Stop the Update Manager service from Windows services. I’m using Windows 2008 here.

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Do not tick the box for the Embedded Database Option, as you already have a database. Click Install button.

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Don’t worry that it does not the Upgrade option. It will detect that you have existing instance, as you can see below.

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It will inform you that it will update the current version to build 27278. It does not say Update Manager 6.0 Update 1.

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[8 April 2016 update: The same case with vSphere 6 Update 2. It will only say build 29963]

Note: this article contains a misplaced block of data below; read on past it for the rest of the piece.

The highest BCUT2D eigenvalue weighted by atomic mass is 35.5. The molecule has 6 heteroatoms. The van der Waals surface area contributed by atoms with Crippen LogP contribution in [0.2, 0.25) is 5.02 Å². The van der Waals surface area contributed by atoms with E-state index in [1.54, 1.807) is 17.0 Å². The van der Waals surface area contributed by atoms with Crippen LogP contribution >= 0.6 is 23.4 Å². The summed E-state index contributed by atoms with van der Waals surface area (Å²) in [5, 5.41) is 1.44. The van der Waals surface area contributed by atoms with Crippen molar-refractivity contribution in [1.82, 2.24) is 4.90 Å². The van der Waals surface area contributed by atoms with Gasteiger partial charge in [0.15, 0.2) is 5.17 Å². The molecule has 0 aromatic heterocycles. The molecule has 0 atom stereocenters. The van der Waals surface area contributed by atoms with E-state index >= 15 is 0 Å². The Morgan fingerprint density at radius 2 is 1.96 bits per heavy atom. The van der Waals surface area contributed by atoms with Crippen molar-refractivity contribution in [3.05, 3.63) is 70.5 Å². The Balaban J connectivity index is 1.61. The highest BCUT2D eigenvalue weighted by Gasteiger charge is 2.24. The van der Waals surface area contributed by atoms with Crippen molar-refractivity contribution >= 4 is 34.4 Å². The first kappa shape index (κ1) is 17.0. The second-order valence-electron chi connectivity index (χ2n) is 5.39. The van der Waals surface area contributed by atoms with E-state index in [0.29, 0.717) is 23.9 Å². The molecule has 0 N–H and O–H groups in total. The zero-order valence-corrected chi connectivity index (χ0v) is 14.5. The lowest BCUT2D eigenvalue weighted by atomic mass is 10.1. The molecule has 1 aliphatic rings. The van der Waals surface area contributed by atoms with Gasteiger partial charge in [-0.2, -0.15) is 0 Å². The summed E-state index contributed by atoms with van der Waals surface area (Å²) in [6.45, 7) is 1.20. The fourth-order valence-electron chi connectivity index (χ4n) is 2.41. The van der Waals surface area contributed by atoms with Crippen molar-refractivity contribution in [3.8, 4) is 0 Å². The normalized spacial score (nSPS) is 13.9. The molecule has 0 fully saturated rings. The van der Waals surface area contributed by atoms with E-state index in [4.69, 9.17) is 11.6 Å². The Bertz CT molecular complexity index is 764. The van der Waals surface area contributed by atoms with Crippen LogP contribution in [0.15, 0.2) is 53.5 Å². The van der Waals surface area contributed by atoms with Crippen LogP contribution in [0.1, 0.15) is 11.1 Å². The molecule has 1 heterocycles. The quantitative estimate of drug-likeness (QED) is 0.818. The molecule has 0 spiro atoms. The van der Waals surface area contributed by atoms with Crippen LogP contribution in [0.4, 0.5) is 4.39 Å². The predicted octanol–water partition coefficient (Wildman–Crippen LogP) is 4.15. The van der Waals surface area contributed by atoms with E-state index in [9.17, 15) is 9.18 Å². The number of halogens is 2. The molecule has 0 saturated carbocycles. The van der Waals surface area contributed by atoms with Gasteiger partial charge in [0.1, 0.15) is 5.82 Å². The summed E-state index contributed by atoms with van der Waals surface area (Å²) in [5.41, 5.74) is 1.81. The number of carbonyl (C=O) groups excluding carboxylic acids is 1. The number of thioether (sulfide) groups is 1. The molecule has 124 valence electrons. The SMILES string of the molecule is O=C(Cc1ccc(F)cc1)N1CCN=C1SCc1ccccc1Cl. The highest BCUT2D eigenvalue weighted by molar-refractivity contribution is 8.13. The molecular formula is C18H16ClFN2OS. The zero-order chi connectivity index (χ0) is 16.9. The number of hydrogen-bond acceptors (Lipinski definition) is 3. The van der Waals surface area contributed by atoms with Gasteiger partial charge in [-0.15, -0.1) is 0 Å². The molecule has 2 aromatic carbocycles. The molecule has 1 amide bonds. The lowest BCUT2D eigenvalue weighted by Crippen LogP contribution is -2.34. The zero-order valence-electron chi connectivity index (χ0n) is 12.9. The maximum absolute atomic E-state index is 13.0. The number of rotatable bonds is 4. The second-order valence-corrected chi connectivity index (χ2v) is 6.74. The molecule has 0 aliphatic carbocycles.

You get the usual prompt that it was installed successfully. The main installation window was not closed automatically, as you may want to install other thing.

It does not start the service in my case, so I just started it manually. No need to reboot Windows. Close your Update Manager VM server. You’re done with this VM 🙂

Go to your Admin Clien. Update the vSphere C# client plug-in. It should detect that you have the latest version. This time around, the installer shows you Update 1.

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And that’s it! Login to your Web Client, and you should see all your Update Managers. I have 2 Update Managers, and both are listed. Interestingly, one was shown as the IP address.

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To use the new UI, head over to this blog.

BTW, if you are using HP Proliant Server, and wants to integrate HP add-ons, head to a good write up here.

Happy updating!